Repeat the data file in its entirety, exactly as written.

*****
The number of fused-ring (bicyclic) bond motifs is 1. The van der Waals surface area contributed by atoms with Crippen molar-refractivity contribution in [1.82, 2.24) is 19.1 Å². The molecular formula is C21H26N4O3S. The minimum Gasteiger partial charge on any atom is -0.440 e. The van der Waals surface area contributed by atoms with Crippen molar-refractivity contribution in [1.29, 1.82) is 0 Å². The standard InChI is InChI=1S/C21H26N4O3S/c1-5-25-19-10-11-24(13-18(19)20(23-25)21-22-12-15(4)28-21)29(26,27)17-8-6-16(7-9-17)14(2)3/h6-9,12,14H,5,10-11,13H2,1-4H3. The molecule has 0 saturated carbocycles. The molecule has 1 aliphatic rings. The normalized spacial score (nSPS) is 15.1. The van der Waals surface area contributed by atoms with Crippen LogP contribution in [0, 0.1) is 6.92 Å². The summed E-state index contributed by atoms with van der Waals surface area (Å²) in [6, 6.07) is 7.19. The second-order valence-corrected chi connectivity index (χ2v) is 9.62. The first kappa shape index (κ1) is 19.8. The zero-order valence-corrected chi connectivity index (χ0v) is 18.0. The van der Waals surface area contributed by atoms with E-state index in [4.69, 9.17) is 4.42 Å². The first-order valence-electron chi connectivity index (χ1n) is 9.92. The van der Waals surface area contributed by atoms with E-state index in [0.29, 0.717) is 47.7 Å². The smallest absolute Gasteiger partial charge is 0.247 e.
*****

The number of fused-ring (bicyclic) bond motifs is 1. The van der Waals surface area contributed by atoms with Crippen molar-refractivity contribution in [1.82, 2.24) is 19.1 Å². The molecular formula is C21H26N4O3S. The minimum Gasteiger partial charge on any atom is -0.440 e. The van der Waals surface area contributed by atoms with Crippen molar-refractivity contribution in [1.29, 1.82) is 0 Å². The standard InChI is InChI=1S/C21H26N4O3S/c1-5-25-19-10-11-24(13-18(19)20(23-25)21-22-12-15(4)28-21)29(26,27)17-8-6-16(7-9-17)14(2)3/h6-9,12,14H,5,10-11,13H2,1-4H3. The molecule has 0 saturated carbocycles. The molecule has 1 aliphatic rings. The normalized spacial score (nSPS) is 15.1. The van der Waals surface area contributed by atoms with Crippen LogP contribution in [0, 0.1) is 6.92 Å². The summed E-state index contributed by atoms with van der Waals surface area (Å²) in [6, 6.07) is 7.19. The second-order valence-corrected chi connectivity index (χ2v) is 9.62. The first kappa shape index (κ1) is 19.8. The zero-order valence-corrected chi connectivity index (χ0v) is 18.0. The van der Waals surface area contributed by atoms with E-state index in [4.69, 9.17) is 4.42 Å². The first-order valence-electron chi connectivity index (χ1n) is 9.92. The van der Waals surface area contributed by atoms with E-state index in [0.29, 0.717) is 47.7 Å². The smallest absolute Gasteiger partial charge is 0.247 e.